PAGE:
Who makes better, more relevant TV than Robert and Michelle King? Their dramas include The Good Wife, The Good Fight and the prescient 2016 political/horror satire BrainDead. Now they turn to the demonic with Evil, a satisfyingly scary drama about a seminarian (Luke Cage’s Mike Colter) and his techie assistant (Aasif Mandvi) who investigate possession cases for the Vatican. They persuade a highly skeptical criminal psychologist (Katja Herbers) to help them sort the possessed from the merely insane. Evil isn’t afraid to get gruesome, but the Kings are always mindful of the topical twist, namely that true evil thrives in online chat rooms. As one character observes, the worst of us are now connected to each other.
Ryan Murphy (along with cocreators Brad Falchuk and Ian Brennan) makes his Netflix debut with this Wes Anderson-like, onepercenter dramedy about Payton Hobart (Dear Evan Hansen’s Ben Platt), a teenager obsessed with becoming U.S. president. His ambitions currently rest on two hurdles: getting into Harvard, which he insists on doing without his parents (Bob Balaban and Gwyneth Paltrow) buying his way in; and winning the student council presidency at his fancy private school, where his campaign advisers calculate his every move, including his choice of a cancer-stricken running mate, Infinity Jackson (Zoey Deutch), who lives with her controlling, greedy grandmother (Jessica Lange). It’s a hoot, but just know that Murphy’s biggest adversaries – tone control and plot discipline – have come along for the ride.
Each episode takes a different Modern Love column from the New York Times archive and turning it into an even more facile story of the many ways it is possible to find love, so long as you believe (and live) in New York. Gross. (But also, great?) The first few episodes feature Cristin Milioti as a single woman with an overprotective doorman; Catherine Keener as a magazine writer who teaches a young tech-bro (Dev Patel) about romantic fate; and Anne Hathaway as a singing and dancing manic-depressive. Is this a recommendation or a warning? Yes!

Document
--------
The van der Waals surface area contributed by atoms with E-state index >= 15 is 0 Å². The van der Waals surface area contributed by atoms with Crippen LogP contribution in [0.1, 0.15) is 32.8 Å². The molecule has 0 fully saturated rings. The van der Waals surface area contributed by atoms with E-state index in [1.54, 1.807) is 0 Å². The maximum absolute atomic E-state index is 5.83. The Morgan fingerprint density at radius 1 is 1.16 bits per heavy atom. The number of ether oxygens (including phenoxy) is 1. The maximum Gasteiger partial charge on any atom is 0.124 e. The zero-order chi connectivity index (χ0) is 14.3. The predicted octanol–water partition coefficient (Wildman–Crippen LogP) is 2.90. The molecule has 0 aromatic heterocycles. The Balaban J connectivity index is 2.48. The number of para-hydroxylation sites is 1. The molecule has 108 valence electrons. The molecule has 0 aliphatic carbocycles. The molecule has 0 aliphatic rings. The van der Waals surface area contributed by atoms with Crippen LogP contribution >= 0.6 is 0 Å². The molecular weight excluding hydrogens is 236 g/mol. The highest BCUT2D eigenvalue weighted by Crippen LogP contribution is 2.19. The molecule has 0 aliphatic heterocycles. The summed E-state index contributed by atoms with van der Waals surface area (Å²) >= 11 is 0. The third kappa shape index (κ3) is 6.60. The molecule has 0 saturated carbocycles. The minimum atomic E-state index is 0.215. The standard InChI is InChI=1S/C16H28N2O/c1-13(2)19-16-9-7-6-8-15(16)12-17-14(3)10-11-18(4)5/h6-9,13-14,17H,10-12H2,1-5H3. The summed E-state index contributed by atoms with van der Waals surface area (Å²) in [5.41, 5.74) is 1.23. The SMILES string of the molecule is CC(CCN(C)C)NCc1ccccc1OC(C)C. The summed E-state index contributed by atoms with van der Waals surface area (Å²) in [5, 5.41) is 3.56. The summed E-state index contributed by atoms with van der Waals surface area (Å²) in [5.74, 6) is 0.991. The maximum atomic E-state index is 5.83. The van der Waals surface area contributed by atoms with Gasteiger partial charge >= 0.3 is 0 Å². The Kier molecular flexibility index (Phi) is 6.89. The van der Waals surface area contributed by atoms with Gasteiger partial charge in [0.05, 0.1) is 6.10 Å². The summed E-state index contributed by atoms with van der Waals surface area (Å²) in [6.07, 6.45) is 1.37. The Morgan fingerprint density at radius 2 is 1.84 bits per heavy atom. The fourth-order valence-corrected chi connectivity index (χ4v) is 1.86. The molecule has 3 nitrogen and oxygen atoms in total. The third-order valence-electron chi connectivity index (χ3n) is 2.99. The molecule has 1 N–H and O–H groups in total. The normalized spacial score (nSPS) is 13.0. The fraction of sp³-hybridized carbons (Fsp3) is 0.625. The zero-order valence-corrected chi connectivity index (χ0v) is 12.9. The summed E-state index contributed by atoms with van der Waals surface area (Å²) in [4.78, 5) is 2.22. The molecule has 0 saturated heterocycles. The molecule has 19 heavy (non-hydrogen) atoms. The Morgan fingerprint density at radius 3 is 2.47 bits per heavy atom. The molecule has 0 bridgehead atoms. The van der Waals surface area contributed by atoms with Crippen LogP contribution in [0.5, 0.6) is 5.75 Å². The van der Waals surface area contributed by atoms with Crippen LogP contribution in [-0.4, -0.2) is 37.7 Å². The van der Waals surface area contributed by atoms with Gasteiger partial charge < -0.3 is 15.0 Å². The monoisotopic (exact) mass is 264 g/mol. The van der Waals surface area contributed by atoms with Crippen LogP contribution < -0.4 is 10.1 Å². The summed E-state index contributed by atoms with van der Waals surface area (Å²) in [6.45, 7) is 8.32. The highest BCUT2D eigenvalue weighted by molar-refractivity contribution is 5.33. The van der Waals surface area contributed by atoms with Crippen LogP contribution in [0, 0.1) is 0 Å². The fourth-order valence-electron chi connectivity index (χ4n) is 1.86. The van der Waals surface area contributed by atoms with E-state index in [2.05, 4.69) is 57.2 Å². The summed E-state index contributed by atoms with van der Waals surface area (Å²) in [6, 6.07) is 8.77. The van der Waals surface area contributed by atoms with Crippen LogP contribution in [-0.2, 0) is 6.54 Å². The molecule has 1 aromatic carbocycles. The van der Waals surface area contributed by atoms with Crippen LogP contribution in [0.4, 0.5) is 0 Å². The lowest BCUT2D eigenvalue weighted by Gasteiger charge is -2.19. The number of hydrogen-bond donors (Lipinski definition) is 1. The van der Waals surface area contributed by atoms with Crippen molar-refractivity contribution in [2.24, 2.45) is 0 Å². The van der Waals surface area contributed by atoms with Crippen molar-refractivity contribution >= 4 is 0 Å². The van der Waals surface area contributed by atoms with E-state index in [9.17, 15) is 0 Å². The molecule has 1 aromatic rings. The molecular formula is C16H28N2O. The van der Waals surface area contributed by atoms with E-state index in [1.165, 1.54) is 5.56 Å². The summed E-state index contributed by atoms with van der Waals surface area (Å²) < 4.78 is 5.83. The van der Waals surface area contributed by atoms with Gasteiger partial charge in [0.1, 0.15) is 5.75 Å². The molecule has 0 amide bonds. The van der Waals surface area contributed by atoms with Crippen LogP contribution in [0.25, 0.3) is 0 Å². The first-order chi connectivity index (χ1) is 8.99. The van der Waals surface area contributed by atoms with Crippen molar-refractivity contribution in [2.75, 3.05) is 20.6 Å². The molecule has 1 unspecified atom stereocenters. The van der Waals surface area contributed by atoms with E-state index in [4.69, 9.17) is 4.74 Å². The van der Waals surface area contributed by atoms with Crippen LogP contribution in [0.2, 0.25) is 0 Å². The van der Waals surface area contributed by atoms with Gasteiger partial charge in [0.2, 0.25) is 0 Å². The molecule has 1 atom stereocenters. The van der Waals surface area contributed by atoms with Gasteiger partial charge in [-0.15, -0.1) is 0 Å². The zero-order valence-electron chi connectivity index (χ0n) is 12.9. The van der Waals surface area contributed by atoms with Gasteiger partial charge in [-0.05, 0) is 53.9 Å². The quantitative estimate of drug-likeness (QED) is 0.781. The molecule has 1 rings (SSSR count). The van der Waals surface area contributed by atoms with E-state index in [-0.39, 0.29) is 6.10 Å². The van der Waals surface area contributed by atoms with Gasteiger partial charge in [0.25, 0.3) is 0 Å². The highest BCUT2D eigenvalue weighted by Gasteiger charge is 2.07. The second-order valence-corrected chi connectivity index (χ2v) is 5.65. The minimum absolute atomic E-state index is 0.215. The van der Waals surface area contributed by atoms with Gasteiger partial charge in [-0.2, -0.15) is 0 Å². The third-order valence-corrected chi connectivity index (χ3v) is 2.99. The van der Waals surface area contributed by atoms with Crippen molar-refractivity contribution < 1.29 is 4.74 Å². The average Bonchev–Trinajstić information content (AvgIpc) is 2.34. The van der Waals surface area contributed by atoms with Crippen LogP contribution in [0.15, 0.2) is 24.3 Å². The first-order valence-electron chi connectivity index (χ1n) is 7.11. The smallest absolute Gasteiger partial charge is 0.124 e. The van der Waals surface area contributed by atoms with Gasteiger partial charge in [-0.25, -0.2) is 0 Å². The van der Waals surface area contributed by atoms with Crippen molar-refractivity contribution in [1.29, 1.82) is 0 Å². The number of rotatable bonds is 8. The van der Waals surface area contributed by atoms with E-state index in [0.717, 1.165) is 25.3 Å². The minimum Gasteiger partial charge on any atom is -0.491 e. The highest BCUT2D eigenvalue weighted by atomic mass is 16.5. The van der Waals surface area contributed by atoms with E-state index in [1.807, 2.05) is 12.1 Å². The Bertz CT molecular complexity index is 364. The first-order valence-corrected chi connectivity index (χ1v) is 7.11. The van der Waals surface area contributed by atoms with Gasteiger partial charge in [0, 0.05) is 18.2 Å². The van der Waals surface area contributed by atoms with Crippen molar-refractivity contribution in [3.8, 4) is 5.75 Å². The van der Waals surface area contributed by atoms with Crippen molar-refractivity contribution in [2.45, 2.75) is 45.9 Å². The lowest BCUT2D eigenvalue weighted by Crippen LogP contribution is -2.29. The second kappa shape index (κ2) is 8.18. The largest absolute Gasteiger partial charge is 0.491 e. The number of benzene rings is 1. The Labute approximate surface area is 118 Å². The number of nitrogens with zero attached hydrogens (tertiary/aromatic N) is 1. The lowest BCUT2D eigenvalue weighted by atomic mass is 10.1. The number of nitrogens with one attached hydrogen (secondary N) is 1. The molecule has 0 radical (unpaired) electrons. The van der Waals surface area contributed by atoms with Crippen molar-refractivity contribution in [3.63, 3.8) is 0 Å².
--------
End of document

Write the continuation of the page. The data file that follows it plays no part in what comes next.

Not like the classic 1980s comic series and definitely not like the limp 2009 movie adaptation, this thematic workover from Damon Lindelof (Lost and The Leftovers) is a puzzling yet mesmerizing alternate reality tale, set in Oklahoma, USA, where Robert Redford is the president and police officers wear masks for their own protection against a terrorist threat from a rising group of masked white supremacists. Quite dramatically, the whole thing opens with the 1921 massacre of black citizens in Tulsa. In other words, even the first episode is a lot to sort out. At a pilot screening for critics this summer, it was no surprise that the standout performance came from Emmy and Oscar winner Regina King. I’ll follow her just about anywhere, even here.
Tom Perrotta has mastered the spot-on modern suburban novel, providing plenty of material for other film and TV adaptations. This time Perrotta is in charge of this engagingly wry and perfectly detailed seven-episode series based on his 2017 novel about a single mother, Eve Fletcher (Kathryn Hahn of Transparent and I Love Dick), who tries new things after dropping off her deplorably selfish son, Brendan (Jackson White), for his first semester of college. While Brendan discovers that he’s not as popular or cool as he used to be as a high school jock, Eve takes advantage of her empty nest to watch online porn, enroll in a writing class and discover a new side of herself. Good for her!